What can we do as science educators? Although it may seem counterintuitive, I agree with a small but growing body of literature that posits that using human examples and examples that have direct relevance to humans may help overcome conceptual barriers to understanding evolution (e.g., Hillis, 2007; Werth, 2009; Nettle, 2010). This strategy can provide an effective, engaging, and enjoyable way to teach core evolutionary concepts because it helps students see this subject as personally meaningful and relevant – and takes advantage of adolescent students' enormous interest in themselves. In his report on teaching a class entitled "Evolution for Everyone," Wilson (2005: page 2065) noted that "including humans along with the rest of life vastly increases students' interest in evolution and acceptance to the degree that it seems to lead to understanding and improvement of the human condition." In a survey of 476 students at Roger Williams University, 78% of both biology and non-biology majors preferred science courses in which human examples were included in a comprehensive discussion of evolution (Paz-y-Miño & Espinosa, 2009). There is evidence that people can see variation from one person to another more easily than variation among animals (Nettle, 2010), and students who appreciate the extent of individual-level variability are more likely to have a correct mechanistic grasp of natural selection (Shtulman & Schulz, 2008). In a study of university students, framing evolutionary scenarios in terms of humans produced fewer conceptual errors than framing logically identical scenarios in terms of other animals (Nettle, 2010).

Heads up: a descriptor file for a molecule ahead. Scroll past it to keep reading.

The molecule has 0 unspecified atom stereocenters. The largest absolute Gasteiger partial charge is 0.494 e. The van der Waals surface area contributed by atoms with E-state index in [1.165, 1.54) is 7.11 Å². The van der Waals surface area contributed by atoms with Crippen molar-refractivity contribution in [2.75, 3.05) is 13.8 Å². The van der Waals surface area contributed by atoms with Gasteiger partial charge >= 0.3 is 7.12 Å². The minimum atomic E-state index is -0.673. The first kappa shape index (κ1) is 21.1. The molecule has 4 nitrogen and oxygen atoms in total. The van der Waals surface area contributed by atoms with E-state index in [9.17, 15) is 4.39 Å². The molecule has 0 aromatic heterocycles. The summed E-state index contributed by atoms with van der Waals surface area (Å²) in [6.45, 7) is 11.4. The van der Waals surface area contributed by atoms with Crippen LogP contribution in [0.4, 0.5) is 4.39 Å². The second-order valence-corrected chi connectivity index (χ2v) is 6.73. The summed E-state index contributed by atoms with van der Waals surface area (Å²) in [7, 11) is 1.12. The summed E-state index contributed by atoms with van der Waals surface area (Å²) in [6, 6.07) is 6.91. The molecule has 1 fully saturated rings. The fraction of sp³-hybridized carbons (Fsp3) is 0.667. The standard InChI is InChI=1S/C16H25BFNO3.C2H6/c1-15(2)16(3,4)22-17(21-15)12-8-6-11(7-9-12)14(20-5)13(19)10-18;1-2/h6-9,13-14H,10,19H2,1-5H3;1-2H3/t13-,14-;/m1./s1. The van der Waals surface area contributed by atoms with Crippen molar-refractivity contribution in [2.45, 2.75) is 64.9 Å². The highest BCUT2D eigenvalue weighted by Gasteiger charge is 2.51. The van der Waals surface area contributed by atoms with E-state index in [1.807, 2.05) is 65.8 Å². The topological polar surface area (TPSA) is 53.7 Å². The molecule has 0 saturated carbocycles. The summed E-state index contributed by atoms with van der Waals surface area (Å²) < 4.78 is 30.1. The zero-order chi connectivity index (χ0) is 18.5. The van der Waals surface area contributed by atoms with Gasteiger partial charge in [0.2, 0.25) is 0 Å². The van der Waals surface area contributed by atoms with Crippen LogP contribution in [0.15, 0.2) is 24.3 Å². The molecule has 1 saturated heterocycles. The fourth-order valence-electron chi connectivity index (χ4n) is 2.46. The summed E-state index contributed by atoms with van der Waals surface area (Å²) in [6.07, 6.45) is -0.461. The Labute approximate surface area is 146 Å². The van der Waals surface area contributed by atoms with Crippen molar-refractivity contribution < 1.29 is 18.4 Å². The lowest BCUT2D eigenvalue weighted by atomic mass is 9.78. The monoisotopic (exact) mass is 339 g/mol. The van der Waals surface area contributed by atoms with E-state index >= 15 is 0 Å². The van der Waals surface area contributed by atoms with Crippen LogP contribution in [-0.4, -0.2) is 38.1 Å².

Help students make connections between the subject matter they are learning and personal experiences or "real-world" examples, and you may achieve deeper learning of many subject domains (e.g., National Research Council, 2000, 2003, 2005, 2007, 2009). Incorporating compelling examples of practical applications of evolution that are relevant to students' lives and basic social issues may increase their motivation to learn and retain evolutionary concepts (Scharmann, 1990; Hillis, 2007; Thanukos, 2010). Use examples of how modern human activities have facilitated the ability of pathogens to cross species barriers and become established in humans (Stein, 2010), or use examples from the evolution of the human immune system, like human pathogens developing resistance to formerly effective antibiotics.3 Our biggest evolutionary threats are no longer large predators like extinct saber-toothed cats, but tiny microbes. Use examples of evolution that focus on current topics and everyday experience, such as health, disease, and medicine (e.g., the common cold,4 avian flu,5 cancer,6 Huntington's chorea,7 HIV8). Teach about the evolution of lactose tolerance9 or high-altitude adaptations,10 great examples of recent human evolution. Teaching in a rural area? Use examples from agricultural practices.11 Teaching a class of athletes? Talk about the evolution of running.12 Teach genetics by beginning with common, complex human traits13 to underscore the fact that phenotypic variation occurs at the level of populations, a critical concept for students to grasp as they learn evolution by natural selection (Dougherty, 2010).